I know a lot of you (all three) have been wondering, “Where is Calladus?” “Why isn’t he updating his blog?” And, “What is the average airspeed velocity of an unladen swallow?”
Well, life happens. In my case, a lot of life happened all at once, and it’s taken me a little time to deal with it. I spent most of June working on my car after a somewhat catastrophic failure of the idler pulley, water pump, oil pan and crankshaft gaskets, and a hole drilled into the side of my timing chain cover by the idler pulley. I still need to replace the thermostat, and have someone work on my brakes and muffler. No, I don’t repair my own brakes. Blame that on Jake Stonebender. (Kudos if you recognize the Spider Robinson reference.)
Other things have happened too, which are a bit more personal and I won’t get into them here.
During all of this I had to keep checking out and returning the “Icons of Evolution” book by Wells to keep the library happy. I’d read a chapter and then spend several days working on my car. I’d turn the book in then check it out again. I even lost it for two weeks when another library patron put it on hold! It was very frustrating.
So I purchased it. I got it used from Amazon for about $9.00.
Yes, I know, I said I wasn’t going to do that! I had high hopes that some Creationist or proponent of Intelligent Design believed in his or her world view enough to actually make a gift of an ID book. But apparently true believers aren’t willing to do so.
This used paperback version of “Icons” is in absolute mint condition. It’s like no one even bothered to read it. Did it sit proudly on someone’s shelf for a year, displayed as ‘irrefutable evidence’ until the owner got tired of it and pawned it?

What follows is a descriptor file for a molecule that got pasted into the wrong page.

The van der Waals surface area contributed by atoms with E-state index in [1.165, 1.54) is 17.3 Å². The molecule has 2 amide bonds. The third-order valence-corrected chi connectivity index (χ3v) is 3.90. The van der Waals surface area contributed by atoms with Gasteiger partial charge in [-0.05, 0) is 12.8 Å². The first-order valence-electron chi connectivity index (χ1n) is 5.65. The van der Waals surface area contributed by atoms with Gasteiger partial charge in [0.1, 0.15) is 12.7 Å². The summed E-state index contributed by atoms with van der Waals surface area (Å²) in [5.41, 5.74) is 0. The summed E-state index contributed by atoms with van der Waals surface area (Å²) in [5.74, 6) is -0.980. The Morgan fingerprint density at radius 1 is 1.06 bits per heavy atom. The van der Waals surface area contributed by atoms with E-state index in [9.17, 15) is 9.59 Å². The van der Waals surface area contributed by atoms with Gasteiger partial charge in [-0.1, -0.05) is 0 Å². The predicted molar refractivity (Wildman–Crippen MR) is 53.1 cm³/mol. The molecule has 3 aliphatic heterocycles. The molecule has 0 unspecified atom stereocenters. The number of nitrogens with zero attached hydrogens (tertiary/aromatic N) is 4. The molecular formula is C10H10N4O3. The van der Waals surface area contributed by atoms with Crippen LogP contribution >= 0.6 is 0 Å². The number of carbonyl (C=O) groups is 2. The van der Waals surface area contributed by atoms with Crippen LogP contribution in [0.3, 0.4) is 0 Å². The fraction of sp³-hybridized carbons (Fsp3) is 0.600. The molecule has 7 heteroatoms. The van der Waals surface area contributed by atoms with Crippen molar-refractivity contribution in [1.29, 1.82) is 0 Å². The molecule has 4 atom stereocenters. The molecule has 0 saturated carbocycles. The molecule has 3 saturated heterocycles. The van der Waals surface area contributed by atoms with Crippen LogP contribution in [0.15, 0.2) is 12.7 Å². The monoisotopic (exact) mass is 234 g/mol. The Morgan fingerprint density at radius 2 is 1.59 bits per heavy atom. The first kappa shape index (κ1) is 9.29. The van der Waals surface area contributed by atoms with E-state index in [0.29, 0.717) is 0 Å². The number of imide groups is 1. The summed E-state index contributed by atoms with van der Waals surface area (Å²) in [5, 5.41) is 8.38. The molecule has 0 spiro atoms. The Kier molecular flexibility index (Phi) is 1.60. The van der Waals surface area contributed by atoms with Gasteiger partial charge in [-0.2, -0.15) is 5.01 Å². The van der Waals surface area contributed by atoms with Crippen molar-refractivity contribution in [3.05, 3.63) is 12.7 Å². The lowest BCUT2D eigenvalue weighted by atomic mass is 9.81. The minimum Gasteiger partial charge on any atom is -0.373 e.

I’ve read it through once, and have started again, making notes as I go. My first impression is that if you are a Young Earth Creationist, you will probably HATE Jonathan Wells. In at least 3 different chapters he uses million year old evidence to discredit evolution. What’s up with that? My second impression is that Mr. Wells is a conspiracy theorist, just one step away from watching the skies for black helicopters.
Most of Icons is an effort to discredit Evolution or “Darwinism.” (He conveniently conflates the two.) Wells doesn’t propose an alternative theory, only a hatchet job on the evolution theory straw man that he constructed. However, he does drop hints about what his theory might be. I’ll leave that for my formal response.
The second chapter also introduces you to Wells’ belief that a community of nameless scientists are working together to keep ‘The Truth’ from everyone. Why hasn’t some intrepid reporter exposed this conspiracy yet? This is Pulitzer Prize material! Watch the skies!
Anyway I’m having fun with the book, and have a laundry list of scientist and other names to research. Wells drops names like a Hollywood socialite. So it’s going to take a while for me to review the context of specific quotes and relevance of the scientists quoted. I know I have to do this because proponents of ID often appeal to authorities by using irrelevant authority figures to prop up their claims. (Why would anyone consider a Doctorate professor of Mathematics or Physics to be an authority on evolutionary biology? It makes as much sense as me asking my old professor of Creative Writing how to repair my car. Maybe he would know how, but how could I trust him?)